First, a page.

I've been on a Kondo-inspired tear recently, selling off my fancy guitars and some of my recording equipment. Maybe the purifying effects of this are only skin deep, but I feel like a veil is lifting. My trusty Collings is gone, replaced briefly by a small-bodied Martin, and now replaced (perhaps permanently) by a new-old-stock Guild F-30R, the same model of guitar that I owned and played on Post-Empire. I bought it for a pretty modest price from a guy in North Dakota, and he wasn't lying when he described it: it's a lovely guitar, in mint condition, and the top on it has a tighter grain than my last Guild, louder and more resonant. Both were made in a brief period of the company's history when they were based in New Hartford, Connecticut, about an hour and a half from where Blair and I live. Guild's continued financial trouble has been helpful for guitarists who know what to look for. The company's constant moves have meant that they've never been able to gain a foothold over Martin or Gibson, and the lack of a huge following has meant that there is less of a collector's market, so resale prices have never been inflated the way that they have with bigger-name makers. A lot of fingerstyle players keep an eye out for a good Guild from their Westerly, Rhode Island days, especially before the company hit hard times in the late 70's. Here in New York and throughout the Northeast you can still find these Guilds from the 60's and 70's at pawnshops and flea markets waiting to be used to their fullest potential. But what I like about these New Hartford F-30 guitars (aside from being in such good shape due to their recent vintage, and often being less expensive) is very specific. Their necks are shallow but wide, with a satin finish that makes them very quick. Due to their odd size (billed as an orchestra model size, but really quite a bit deeper, and larger in the lower bout) they have more tonal heft than a typical OM but less than a dreadnought. A good all-rounder, in other words, and not a precious guitar that I will be overly concerned with while traveling. I'm still getting to know this instrument, but I love the way that it plays and I can sense it pulling me back into some doorways that I left ajar after recording Post-Empire.
It's become interesting to me how, on some modest level, our instruments dictate our musical direction rather than the other way around. I wrote my now-complete new album Rosewood Almanac on a big bluegrass dreadnought, that Collings CW I mentioned before, the same guitar that I used for Gray Lodge Wisdom. I lucked into that guitar, and got a lot of use out of it--a Guitar Center in Tacoma, WA was selling it for much less that it was worth. At the end of the day, though, I think that I had gotten what I could out of it, and it was time to let it go to a bluegrass flatpicker, and to move on to a smaller guitar. On the electric side, I had recently bought a lightly used Epiphone Casino, and used it here and there on the new album, and now I'm ready to let that one go on to someone else too, once I install a new nut and make sure it intonates properly. If you can't tell, I'm a little overly fixated on finding the perfect instrument for a specific time and place. To replace the Casino, I've decided to slowly build a custom Telecaster Deluxe out of spare parts that I find here and there for a good price. I'm hoping that, once I have a single electric and a single acoustic that I am happy with, I won't feel like thinking about the physical limitations of my guitars for a long while--though maybe I'm kidding myself.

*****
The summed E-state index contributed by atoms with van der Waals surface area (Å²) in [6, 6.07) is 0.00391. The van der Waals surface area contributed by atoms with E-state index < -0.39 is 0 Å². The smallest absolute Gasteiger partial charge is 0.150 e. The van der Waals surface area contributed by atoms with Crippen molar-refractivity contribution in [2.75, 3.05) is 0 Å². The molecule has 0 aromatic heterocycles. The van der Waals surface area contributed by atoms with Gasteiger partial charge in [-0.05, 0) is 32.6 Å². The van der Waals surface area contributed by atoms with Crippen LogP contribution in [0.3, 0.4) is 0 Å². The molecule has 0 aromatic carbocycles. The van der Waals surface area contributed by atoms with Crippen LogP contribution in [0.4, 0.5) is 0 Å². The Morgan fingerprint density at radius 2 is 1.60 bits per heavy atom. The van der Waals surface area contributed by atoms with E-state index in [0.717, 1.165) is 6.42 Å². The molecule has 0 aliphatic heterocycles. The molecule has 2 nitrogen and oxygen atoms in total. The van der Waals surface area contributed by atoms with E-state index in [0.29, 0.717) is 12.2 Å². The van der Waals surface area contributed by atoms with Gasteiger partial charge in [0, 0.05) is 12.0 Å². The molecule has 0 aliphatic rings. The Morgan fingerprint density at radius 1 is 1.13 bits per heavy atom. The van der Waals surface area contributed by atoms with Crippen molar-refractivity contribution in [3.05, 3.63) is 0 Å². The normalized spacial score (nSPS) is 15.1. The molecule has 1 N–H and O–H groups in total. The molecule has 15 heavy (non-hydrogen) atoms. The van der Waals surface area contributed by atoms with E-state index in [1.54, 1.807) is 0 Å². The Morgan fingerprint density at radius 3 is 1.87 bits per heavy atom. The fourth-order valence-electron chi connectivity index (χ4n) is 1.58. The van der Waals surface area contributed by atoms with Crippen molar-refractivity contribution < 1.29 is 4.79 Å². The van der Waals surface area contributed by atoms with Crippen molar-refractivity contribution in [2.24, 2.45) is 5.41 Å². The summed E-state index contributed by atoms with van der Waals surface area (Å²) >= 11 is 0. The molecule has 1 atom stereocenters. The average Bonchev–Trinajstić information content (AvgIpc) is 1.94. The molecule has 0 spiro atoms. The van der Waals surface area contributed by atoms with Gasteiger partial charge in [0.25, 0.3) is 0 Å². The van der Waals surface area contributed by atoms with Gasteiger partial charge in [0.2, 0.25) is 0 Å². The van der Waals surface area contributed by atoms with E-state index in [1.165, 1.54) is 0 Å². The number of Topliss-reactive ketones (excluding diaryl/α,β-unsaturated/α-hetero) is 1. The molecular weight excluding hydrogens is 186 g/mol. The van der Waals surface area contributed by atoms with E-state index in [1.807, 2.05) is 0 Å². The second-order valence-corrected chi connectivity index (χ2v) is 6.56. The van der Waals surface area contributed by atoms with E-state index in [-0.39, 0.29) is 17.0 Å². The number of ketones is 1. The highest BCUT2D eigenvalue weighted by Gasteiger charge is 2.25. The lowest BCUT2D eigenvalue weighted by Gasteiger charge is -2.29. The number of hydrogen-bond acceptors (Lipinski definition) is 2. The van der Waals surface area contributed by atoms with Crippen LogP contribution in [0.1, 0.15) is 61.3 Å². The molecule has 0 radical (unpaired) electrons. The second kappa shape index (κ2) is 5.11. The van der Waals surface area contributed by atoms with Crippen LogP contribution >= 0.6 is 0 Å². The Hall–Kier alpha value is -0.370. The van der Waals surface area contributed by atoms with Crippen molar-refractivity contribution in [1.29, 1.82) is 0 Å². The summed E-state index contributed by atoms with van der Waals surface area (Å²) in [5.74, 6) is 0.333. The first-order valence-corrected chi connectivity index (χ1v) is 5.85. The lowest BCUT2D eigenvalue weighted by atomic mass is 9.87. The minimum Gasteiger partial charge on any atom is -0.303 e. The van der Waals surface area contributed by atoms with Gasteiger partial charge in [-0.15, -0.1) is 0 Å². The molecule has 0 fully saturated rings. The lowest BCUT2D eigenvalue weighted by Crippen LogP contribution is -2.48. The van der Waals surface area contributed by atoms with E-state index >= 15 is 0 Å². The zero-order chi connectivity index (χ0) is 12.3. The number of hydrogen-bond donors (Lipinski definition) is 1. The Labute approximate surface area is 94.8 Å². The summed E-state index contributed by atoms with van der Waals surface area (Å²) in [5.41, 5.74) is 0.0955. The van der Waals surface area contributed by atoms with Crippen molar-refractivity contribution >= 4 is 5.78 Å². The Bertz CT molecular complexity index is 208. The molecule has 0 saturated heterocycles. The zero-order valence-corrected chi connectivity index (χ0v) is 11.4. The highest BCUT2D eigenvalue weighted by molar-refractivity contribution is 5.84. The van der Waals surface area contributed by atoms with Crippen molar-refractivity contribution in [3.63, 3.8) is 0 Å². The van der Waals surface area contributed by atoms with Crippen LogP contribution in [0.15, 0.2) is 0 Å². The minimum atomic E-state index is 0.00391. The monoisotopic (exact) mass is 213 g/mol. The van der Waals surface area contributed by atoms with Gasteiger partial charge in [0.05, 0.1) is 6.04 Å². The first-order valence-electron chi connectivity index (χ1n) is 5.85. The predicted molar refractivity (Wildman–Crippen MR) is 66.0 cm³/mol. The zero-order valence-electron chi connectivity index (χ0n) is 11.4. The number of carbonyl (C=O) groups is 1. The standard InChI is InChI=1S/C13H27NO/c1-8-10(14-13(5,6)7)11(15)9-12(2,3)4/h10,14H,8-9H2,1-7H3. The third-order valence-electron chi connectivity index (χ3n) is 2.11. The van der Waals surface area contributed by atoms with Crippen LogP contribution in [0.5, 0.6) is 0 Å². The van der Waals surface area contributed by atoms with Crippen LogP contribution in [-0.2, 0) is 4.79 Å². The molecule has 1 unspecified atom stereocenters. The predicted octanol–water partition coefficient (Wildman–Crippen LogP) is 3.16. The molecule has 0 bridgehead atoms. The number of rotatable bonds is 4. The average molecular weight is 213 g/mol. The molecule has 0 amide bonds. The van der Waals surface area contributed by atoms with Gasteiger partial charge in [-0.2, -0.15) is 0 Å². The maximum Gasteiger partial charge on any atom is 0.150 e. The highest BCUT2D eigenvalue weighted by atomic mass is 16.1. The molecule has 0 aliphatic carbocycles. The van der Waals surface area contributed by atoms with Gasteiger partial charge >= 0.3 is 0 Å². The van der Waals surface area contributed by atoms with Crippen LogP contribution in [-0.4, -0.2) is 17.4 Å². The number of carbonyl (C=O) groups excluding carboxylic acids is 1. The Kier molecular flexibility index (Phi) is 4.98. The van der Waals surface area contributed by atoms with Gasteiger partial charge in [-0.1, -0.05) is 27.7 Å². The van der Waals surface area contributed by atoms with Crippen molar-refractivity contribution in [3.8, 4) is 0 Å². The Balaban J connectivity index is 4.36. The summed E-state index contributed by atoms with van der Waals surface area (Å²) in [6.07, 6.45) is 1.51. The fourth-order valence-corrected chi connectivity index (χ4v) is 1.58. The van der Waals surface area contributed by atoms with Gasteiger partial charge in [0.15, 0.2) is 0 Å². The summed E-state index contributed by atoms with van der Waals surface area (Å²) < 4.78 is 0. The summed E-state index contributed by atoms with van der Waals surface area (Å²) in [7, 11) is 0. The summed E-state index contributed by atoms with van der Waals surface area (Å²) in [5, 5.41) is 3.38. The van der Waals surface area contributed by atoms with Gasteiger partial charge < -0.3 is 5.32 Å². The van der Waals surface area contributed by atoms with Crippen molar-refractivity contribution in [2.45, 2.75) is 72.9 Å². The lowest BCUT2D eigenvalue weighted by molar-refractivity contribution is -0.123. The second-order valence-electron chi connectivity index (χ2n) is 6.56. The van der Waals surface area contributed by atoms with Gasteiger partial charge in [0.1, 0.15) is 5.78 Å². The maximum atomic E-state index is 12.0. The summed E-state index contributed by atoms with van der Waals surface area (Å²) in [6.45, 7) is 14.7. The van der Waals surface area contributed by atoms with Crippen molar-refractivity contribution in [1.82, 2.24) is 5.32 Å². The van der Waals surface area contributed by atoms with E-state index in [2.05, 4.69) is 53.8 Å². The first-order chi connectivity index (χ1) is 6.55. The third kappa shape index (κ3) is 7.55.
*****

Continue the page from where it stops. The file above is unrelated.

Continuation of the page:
These are all largely material fixations, but I like having a new slate to work with after I've finished an album. This new record has been mastered, and I feel relieved and gratified. I needed to see those songs through--and I still do, to play them in public--but while I was in the thick of things I didn't realize what a weight trying to get them right had become. They were difficult songs to make come through correctly on record, and now I'm free to write a new collection of songs that are less encumbered (at least for now) by a sense of accrued significance. I'm also looking forward to trying some more experimentation with polyrhythms in the context of more or less "traditional" songwriting. I started to do this with several of the songs on Rosewood Almanac, but a lot of it didn't quite work and so I cut it out during the mixing process. In one place in particular, it did work--I left the string arrangement on "Vanishing Class" basically untouched. I'm looking forward to people hearing that song especially, although maybe its placid surface makes it unsuitable as a single. I'll try some similar stabs at folk-inflected classical minimalism while making the next record.
Let's see, what else has been going on...I wrote a piece about my time at Bennington College and about the music of one of the all-time-great bands Mountain Man for a series at Brooklyn Magazine--you can check that out here. I'm really happy with how it turned out and am pleased with the response. I'd like to do more writing like this, but I'm not sure what to write about, so if anyone reading this has any ideas for topics, I'm all ears. I also had a lot of fun mixing a record by my good friend Gabe's new project--it's an awesome album in a sort of early 1970's tradition and you should keep an ear out for it--I think it'll be released under his full name, Gabriel Birnbaum. His other band Wilder Maker's upcoming album is also colossally good.